Today’s Chocolate: Endangered Species 72% Dark Chocolate with Cranberries and Almonds
Today’s Passage: Matthew 23
Having bested his opponents among the Pharisees, Sadducees, and other Jewish religious leaders in a series of dialectical sparring matches, Jesus spends an entire chapter dunking on them. Matthew 23 is one big vitriolic criticism of the scribes and Pharisees, a warning from Jesus to his disciples and the multitudes not to fall into their traps.
The Pharisees are often taken as poster boys for favoring religion over relationship, and we certainly shouldn’t prioritize practices, rules, and institutions over people. But I’d like to remind you all that Jesus is dunking on the first-century Jewish religious authorities, not religion as a whole. He begins his address with a command to his audience: “All that [the scribes and Pharisees] tell you, do and observe, but do not do according to their deeds; for they say things and do not do them” (23:3). The Pharisees are abusing their prestige, saddling the masses with burdensome rules and creating exclusive privileges to be enjoyed only by the religious elites. Their religious principles are often sound, Jesus notes. Their religious practices? Not so much.
Y’all know me, fam. I won’t excuse religion’s abuses, but I’m quick to forgive, and I’m the first to jump to religion’s defense, even in the instances where its detractors are purely hypothetical people who exist only in my mind. So even when Jesus is criticizing the bathwater of religious elites, I’m going to be the guy who points to the part where he says not to throw out the baby that is religion. It may not be true, contrary to Christopher Hitchens’ book title, that religion poisons everything. But I think it would be fair to say that religiosity poisons everything.
Well, even that’s not true, if you go by the dictionary definition of religiosity: “Strong religious feeling or belief” (thanks, Oxford Dictionaries). But the variety of religiosity that’s concerned only with appearance, that looks only for honor and distinction, that is “like whitewashed tombs which on the outside appear beautiful, but inside they are full of dead men’s bones and all uncleanness” (23:27)? That brand of religiosity is pure poison.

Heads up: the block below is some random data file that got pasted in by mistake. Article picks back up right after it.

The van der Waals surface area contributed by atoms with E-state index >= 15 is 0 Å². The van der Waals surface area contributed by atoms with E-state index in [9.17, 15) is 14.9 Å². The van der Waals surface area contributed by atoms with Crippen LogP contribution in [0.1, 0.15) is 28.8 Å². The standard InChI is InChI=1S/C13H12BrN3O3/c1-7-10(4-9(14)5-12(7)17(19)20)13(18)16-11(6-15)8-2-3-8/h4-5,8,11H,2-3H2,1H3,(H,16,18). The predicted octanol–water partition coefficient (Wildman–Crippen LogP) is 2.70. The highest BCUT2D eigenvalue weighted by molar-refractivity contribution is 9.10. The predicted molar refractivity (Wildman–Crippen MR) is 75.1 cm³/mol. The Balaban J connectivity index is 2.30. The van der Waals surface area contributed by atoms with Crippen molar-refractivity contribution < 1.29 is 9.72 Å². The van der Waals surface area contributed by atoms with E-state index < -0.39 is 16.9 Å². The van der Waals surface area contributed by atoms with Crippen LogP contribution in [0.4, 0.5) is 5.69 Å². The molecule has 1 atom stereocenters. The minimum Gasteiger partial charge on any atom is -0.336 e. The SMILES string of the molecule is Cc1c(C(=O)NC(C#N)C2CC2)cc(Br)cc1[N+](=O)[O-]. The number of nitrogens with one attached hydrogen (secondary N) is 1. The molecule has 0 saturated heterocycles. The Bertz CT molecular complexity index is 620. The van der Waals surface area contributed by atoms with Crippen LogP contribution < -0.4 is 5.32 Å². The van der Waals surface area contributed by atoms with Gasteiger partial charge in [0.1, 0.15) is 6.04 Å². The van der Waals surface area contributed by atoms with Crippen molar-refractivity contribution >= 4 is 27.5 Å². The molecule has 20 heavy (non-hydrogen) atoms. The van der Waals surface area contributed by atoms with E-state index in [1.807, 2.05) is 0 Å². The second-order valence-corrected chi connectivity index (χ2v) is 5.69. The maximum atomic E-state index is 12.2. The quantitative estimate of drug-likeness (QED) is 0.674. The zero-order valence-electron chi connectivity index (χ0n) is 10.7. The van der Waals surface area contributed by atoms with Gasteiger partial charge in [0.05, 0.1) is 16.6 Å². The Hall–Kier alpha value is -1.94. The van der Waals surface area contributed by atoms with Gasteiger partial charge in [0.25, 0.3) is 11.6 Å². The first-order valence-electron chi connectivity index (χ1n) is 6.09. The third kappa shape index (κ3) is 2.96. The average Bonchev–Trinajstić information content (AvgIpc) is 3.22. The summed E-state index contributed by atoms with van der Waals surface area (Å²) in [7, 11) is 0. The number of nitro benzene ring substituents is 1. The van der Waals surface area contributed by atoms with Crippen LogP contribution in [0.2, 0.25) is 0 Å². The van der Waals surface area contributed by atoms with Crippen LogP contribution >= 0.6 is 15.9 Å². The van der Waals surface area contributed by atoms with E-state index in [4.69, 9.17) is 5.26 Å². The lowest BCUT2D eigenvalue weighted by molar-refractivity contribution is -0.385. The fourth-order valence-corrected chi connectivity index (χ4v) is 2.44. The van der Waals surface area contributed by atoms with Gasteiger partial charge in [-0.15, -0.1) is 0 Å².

Its practitioners will only serve their fellow man as long as it makes them appear good in others’ eyes. You may recall the Pharisees’ precept “Whoever says to his father or mother, ‘Whatever I have that would help you has been given to God,’ he is not to honor his father or his mother” (15:5-6). They give the appearance of holiness by seemingly prioritizing God over family. But God made human beings in his own image, creating them as valuable and worthy of honor, and moreover, he explicitly commanded us to honor our parents. It’s one of the ten commandments, people. Actual integrity goes out the door the minute these religionists have an opportunity to appear holier than the unwashed masses.
I do think it’s worth noting that when Jesus or the gospel authors refer to the Pharisees, they don’t mean “every Pharisee ever throughout all of time and space, the end.” It’s important to consider the context when the accounts bring them up. We even see exceptions to the rule, such as Nicodemus and Joseph of Arimathea. But the religious elites of Jesus’ day, as a group, were sufficiently corrupt to merit an entire chapter of criticism from the Son of God himself. We’d do well to do as they say, not as they do.